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A Fold Apart (PS4) Review – The Space Between Us

A unique puzzler that pulls on the heart strings, A Fold Apart is a little short and stops short of exploring its best ideas. The Finger Guns Review.

A Fold Apart begins with a couple very much in love. There’s a montage of them doing things that lovers do. It’s portrayed entirely through living photographs, without vocals but backed by a lovely piano soundtrack. It’s really quite beautiful. Then something happens – the unnamed man gets his dream job, but he’s going to have to move away to the city in order to take it. He goes and the two of them look hopefully towards a long distance relationship. Of course things don’t go swimmingly.

Each of A Fold Apart’s 6 chapters begins with a text message conversation between the pair. Their worries and insecurities about their strained relationship coupled with how text’s can be misconstrued or misunderstood sends either or both of the couple spiralling with fears and conflicting thoughts. The narrative in A Fold Apart uses those hurdles anyone in a long distance relationship has to go over in an emotionally charged plot that surrounds the puzzling.

The core puzzle mechanic in A Fold Apart is entirely unique and unlike anything I’ve ever seen before. The entire game is presented through photographs and images that are placed on what looks like a table. These images are like windows into another world – as the camera pans you can see that everything inside the image is 3D rather than 2D. 

The kicker is that each image is always 2-sided with another window to another world on the back. With a button press of L1 or R1, you can flip over the image to see what’s on the other side. The aim of each puzzle is to either make it to a pre-defined exit or to collect a star token which will create an exit for you. There’s never a straight walk to this objective though. There’s always massive gaps or obstacles in the way and the character’s can’t jump. In order to get to your stars, you need to fold your image.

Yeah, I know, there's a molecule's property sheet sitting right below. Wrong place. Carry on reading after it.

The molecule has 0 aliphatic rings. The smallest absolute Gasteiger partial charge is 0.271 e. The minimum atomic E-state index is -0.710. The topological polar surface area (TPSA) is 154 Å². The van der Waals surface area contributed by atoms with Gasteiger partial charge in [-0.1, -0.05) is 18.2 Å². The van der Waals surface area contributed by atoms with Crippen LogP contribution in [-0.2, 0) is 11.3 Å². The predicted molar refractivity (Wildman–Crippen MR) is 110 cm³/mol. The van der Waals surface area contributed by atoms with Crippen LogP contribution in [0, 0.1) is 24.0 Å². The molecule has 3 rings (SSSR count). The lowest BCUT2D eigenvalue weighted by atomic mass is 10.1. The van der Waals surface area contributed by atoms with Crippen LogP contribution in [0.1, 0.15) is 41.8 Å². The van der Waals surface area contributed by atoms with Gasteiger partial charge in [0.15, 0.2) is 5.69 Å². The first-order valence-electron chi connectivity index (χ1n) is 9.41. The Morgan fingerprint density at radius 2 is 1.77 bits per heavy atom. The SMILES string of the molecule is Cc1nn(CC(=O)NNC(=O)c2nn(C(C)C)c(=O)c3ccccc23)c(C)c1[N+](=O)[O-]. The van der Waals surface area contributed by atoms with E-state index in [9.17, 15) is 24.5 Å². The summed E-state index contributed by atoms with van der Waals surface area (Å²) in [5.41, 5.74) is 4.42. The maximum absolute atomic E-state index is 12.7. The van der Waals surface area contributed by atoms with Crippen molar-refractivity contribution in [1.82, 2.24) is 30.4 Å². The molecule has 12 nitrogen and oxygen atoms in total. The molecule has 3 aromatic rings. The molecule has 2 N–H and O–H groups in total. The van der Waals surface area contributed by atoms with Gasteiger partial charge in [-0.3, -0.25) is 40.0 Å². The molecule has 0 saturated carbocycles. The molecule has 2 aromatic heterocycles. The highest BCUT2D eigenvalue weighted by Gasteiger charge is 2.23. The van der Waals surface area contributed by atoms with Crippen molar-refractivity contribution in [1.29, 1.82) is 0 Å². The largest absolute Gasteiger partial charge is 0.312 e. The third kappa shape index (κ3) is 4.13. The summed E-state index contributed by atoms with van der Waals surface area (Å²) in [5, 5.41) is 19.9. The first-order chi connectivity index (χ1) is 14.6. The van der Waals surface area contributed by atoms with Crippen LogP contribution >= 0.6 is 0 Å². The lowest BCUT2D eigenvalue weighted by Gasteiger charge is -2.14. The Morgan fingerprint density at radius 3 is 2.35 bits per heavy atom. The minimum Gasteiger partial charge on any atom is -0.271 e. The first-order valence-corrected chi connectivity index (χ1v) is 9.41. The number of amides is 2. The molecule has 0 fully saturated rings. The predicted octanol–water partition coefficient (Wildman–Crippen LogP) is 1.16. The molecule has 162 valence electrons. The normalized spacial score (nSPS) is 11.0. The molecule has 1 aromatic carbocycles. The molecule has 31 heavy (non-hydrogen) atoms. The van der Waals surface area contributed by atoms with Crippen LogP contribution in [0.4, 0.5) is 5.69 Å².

Using the right thumb stick, you can bring in the edge of the image, folding it over which unveils the world on the other side. With a click of the X button, you commit this fold and whatever was on the back side of the image now over writes what was on the front. A platform that was on the left of the back image can be brought in on the right of the front image. Line it up (remember, you can’t jump so it has to be seamless) and commit the fold and you can walk onto the platform.

What’s more, you can reverse a fold and fold multiple times. Step onto a piece of the image that’s from the back side then press the circle to cancel the fold and you’ll be sent to the back of the image alongside that section of the image. Need to bypass an obstacle? Consatina the images so that you can walk straight past them. 

As is typical for puzzle games, new mechanics are added gradually. Each chapter includes a new puzzle element to first understand then overcome. With chapter 2 comes the introduction of boxes that can be pushed and climbed over. Later platforms that disappear when folded are included. Folding around these platforms can be quite head scratching at times. Rotating the image is introduced but despite spinning the image, gravity still pulls in the same direction – downwards. Ensuring that you’re not sending your character falling to their doom becomes a consideration. Towards the end of the game, you can start to fold diagonally, peeling back from the corners of images. This is transformative, changing horizontal platforms on the right of an image into vertical ones from the left. Each puzzle element layers on top of the last so that the conundrum’s they pose become ever more elaborate. For the most part, the puzzles are well put together.